Monday 28 October 2019

Fowey River Class

I've been sailing some relatively modern boats of late, the Laser Stratos and a Hartley 12 to name but two. While I appreciate the speed, the lightness etc, I'm finding the constant movement, adjusting position, hiking in and out didn't make for a relaxing sail.

Not a problem during a race, but  especially for cruising or just pottering around and a long sail, I realised that the type of boat I really enjoy sailing are more traditional, certainly slower, but more stable boats which give me confidence to go further afield with confidence that if I loose concentration for a few moments I won't be swimming.

One of my favorites is the Fowey River class, elegant, seaworthy and so attractive. I haven't managed to sail one yet but can't help admiring themevery time we're in Fowey.


Friday 25 October 2019

West Country cutters & ketches

Some fine traditional boats stopped off in Fowey while we were there.

While I'm no expert this look like a pilot cutter of which there were several types plying their trade in the western approaches, all characterised but powerful hulls and large sail area.

Trading ketches were a common sight in the west country harbours and estuaries a hundred years or more ago.

These days they mostly used for sail training

Monday 21 October 2019

La Faou

It was the first time we have visited the north western tip of Brittany, a small village La Faou at the top of one of the rivers running into the Raz be Brest.

The old town quay was literally a stone's throw from where we were staying and there was a real sense of tradition as illustrated by this local boat.

The village  has a strong sense of history, illustrated by these old photographs which were dotted around. 

Above I tried to capture the same scene on my first photo, the original  was taken in 1900.
The hard taken in 1950.

A steamer embarking and or dissembarking from the same quay side in 1900.

Traditional fishing boats in 1922.

It was really nice to have a connection the past and understand a little of the history and past events that had taken place where we stoon.

Friday 18 October 2019


Apparently Douarnenez has no fewer than four harbours, it's also famous for a classic boat festival, so even though it wasn't festival time we had to make a visit while we were in Brittany.

Chateau style villa on an island with a traditional, local boat moored nearby, could be a scene from 100 years ago.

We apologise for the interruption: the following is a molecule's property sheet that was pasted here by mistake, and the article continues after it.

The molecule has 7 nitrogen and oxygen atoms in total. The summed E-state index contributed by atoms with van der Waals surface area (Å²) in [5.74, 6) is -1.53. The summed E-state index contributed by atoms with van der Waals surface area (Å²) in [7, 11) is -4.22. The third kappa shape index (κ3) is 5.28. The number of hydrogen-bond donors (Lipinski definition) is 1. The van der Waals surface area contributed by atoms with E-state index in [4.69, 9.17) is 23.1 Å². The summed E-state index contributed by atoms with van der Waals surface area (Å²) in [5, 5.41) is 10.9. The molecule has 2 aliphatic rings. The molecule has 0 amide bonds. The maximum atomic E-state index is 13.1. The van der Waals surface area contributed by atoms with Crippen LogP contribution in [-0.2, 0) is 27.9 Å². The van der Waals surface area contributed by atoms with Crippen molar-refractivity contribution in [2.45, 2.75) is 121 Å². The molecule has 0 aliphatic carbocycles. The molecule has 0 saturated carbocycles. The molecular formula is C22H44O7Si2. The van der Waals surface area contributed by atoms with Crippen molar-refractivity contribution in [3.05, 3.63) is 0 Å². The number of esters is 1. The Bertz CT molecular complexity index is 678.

The Pouldavid River is entered via a lock, so while the outer harbours have a huge tidal range, once inside depth is pretty constant.

The river is home to a huge number of interesting boats. I need to sort through the huge number of photos I took on the day and will post some of the interesting ones.

Monday 14 October 2019

Interesting rowing boat

Spotted at the rowing club in Treboul in France.

Clearly designed for coastal rowing and the often rough waters of Brittany, this is no traditional gig. It lo row.oks more like an Australian surf boat, fast and wet to row.

Saturday 12 October 2019

Ashlett Creek

With a glorious sunny day but not much wind I sailed and rowed Tosh over to Ashlett Creek. Yachting World recently described it as "one of the Solent’s most 
delightful hidden treasures." I probably wouldn't go that far but it's a nice quiet spot nestled between the oil refinery and the now decommissioned power station

Highlights of the creek are the tidal mill building which is past years was the club house for Ashlett sailing club and did a very fine sausage sandwich with chips and beer, sadly it seemed to be closed the last couple of times I've been there, but the Jolly Sailor pub is open and the small quay accessable at high water still seems to be free.

To port on the way in is Ashlett Saing Club, who have a visitors pontoon and have always been very friendly and welcoming.

The creek entrance is very low lying, now improved by a couple of new buoys.

It's an easy sail from Hamble or rather would be were it not for the  Sunday motor boats powering up and down at high speed creating huge wash.

Thursday 10 October 2019


Back in2016 Hampshire Countryside  Service closed the river footpath for about four months to effect essential repairs, which reapairs consisted of piling sand and gravel on top of the existing short stretch of path where it passes the old Crab Lake car park. It was no surprise therefore that within a few short months and a couple of gales the repairs were badly damaged.

There have been a couple of stop gap and clearly temporary repairs made since 2016,  so it was a welcome to see in September major repair work being undertaken, even if it did involve a further path closure.

Alas those of us looking at the  way the wooded sidings had been arranged thought, that isn't going to last long, and sure enough into the first week of October and substantial parts of the surface have been washed away by the recent high tides.

Doesn't take much imagination to realise that water was going to get in under  and over the wooden shoring plans and wash away the relatively soft sand and gravel.

Appreciating this is a small example,but our councils and local politicians endlessly claim that more money is needed for front line services, yet demonstrate a reckless waste in the use of our taxes by not doing the job correctly the first tor second times. It would come as no surprise, if when the current problems get worse, the Countryside  Service will want to close the path on health and safety grounds.

The above shows the results of the almost total lack of maintenance to this highly used public amenity during the past 20 years.

Tuesday 8 October 2019

Going, going ....


The turbine hall at Fawley bit the dust (literally) last week.

Friend Malcolm was passing on his boat, there were two big flashes and the roof fell in, seconds later they heard the shock wave, which was in his own words a "Flipping big bang."